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Jeremy Summerly & Schola Cantorum Of Oxford - Palestrina & Lassus: Masses (1993)

Classic | Author: SELMER | 16-04-2018, 06:46
Jeremy Summerly & Schola Cantorum Of Oxford - Palestrina & Lassus: Masses (1993)
Artist: Jeremy Summerly & Schola Cantorum Of Oxford
Title Of Album: Palestrina & Lassus: Masses
Year Of Release: 1993
Label: Naxos
Country: UK
Genre: Classical
Quality: FLAC (*image + .cue, log, artwork)
Bitrate: Lossless
Time: 01:05:47
Full Size: 261 MB


Missa Hodie Christus natus est
1. Kyrie
2. Gloria
3. Credo
4. Sanctus
5. Agnus Dei

Motet: Hodie Christus natus est
6. Hodie Christus natus est

Stabat mater
7. Stabat mater

Missa Bell' Amfitrit' altera
8. Kyrie
9. Gloria
10. Credo from Missa Bell' Amfitrit altera
11. Sanctus
12. Agnus Dei

When Palestrina and Lassus died in 1594, Europe lost her two most prolific and celebrated composers. Between them they composed almost 160 masses and 900 motets, an achievement unparalleled in the sixteenth century.

Italian and Flemish respectively, Palestrina and Lassus were essentially conservative musicians. That is not to say that either composer lacked inspiration, merely that both chose to consolidate the musical style that they had inherited from their predecessors rather than to innovate. Any superficial similarity between the styles of the two composers is partly due to the fact that Lassus spent his impressionable teenage years in Italy thereby exposing himself to a musical heritage similar to that of Palestrina. Consequently it is difficult to compare Palestrina and Lassus without seeming to favour the achievements of one over the other. Palestrina was more consistent and Lassus more whimsical: it is for this reason that Palestrina's reputation has survived intact whereas Lassus is still waiting for unreserved acclaim.

The 'Bell' Amfitrit' altera' and 'Hodie Christus natus est'masses are a testament to the craft of each composer, and the two works demonstrate fundamental differences of style. Both masses are written for eight voices and both create a variety of choral textures - Palestrina openly and Lassus more subtly. However, Palestrina's approach to the text of the mass is expansive whereas Lassus is more concise; and Palestrina's contrapuntal lines are seamless whereas Lassus's voice-leading is frequently disjunct. The two masses serve as landmarks of musical history by confirming the different characters of the two composers - Palestrina is seen in this music as robust and infallible whereas Lassus appears frenetic and intense. Such generalization inevitably provides as many exceptions as rules. For every phrase of the 'Missa Hodie Christus natus est' during which Palestrina exhibits respectful objectivity there are as many moments of harmonic caprice; and within every section of the 'Missa Bell' Amfitrit' altera' within which Lassus displays an intensely personal relationship between text and music there is an underlying structural security as solid as anything created by Palestrina.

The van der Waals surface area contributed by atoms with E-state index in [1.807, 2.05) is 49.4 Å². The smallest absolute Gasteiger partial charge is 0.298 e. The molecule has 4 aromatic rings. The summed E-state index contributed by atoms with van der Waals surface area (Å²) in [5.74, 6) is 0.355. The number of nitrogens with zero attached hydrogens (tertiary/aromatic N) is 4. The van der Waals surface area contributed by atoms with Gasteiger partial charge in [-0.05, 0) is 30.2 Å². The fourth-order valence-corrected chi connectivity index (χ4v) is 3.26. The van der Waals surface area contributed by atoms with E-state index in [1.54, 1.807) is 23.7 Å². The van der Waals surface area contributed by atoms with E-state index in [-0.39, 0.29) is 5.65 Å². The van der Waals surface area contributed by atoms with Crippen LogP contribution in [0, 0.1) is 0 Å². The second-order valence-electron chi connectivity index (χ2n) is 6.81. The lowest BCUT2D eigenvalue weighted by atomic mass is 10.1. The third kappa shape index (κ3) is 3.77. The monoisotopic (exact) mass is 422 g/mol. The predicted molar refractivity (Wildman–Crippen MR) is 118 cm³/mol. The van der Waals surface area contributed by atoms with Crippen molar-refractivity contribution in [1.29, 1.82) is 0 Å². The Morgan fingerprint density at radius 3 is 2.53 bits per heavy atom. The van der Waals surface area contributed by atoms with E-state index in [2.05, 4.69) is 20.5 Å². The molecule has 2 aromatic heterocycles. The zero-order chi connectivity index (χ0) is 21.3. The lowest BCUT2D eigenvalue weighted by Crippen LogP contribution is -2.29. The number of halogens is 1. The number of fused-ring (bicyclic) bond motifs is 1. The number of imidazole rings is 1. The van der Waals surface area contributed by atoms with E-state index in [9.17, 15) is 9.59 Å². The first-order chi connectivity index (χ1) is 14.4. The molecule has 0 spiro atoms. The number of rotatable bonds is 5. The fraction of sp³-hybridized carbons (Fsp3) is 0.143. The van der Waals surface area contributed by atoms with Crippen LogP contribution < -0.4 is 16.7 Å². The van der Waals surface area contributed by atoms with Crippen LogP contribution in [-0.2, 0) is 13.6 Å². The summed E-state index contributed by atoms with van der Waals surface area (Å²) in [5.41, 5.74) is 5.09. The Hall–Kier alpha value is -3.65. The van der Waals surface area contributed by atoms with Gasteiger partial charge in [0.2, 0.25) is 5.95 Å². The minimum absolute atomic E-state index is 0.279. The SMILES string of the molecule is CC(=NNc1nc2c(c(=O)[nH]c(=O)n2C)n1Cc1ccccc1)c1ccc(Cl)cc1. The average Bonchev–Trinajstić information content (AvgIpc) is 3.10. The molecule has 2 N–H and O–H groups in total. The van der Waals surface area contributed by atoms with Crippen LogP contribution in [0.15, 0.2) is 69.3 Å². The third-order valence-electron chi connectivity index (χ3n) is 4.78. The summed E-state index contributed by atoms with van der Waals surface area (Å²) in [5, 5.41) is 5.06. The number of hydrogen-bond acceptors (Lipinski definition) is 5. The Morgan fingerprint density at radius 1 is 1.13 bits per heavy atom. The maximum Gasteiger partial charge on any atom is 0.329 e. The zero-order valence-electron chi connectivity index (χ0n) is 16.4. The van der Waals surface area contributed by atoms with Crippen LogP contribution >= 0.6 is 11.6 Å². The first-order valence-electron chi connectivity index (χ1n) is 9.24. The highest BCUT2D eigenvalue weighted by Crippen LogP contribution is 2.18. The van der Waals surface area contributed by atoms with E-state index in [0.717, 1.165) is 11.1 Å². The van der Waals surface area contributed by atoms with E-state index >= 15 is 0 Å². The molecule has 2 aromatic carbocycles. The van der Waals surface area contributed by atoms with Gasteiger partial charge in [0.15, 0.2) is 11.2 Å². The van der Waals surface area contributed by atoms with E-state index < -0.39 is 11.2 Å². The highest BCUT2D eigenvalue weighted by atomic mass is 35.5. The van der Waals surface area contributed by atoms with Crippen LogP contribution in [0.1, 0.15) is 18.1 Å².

Both the 'Missa Hodie Christus natus est' and the 'Missa Bell' Amfitrit' altera' are parody masses - that is, they are based on pre-existent polyphonic works. Lassus and Palestrina, and indeed almost every other late-Renaissance composer, used this compositional technique frequently, basing masses on everything from plainsong and polyphonic church music to secular, even bawdy, chansons and folk-songs. The motet 'Hodie Christus natus est' is in this case Palestrina's own setting of the Christmas text, and the mass is strongly reminiscent of the motet especially in the opening few bars of each movement. The madrigal on which Lassus's setting is based has not yet been discovered, but the title suggests a metaphorical link with Venice which Lassus visited in 1562.

The 'Stabat mater' is a miniature on a grand scale and remains one of Palestrina's best-loved works. The hypnotic harmonies are overtly modal thereby giving a distinctly nostalgic air to the word painting. This still life of the Virgin Mary gazing upon the body of her crucified Son is amongst the most potent and touching portraits of the late Renaissance. The humanistic ideal of the ability of great art to redeem the human soul is perfectly achieved in Palestrina's setting of the text.

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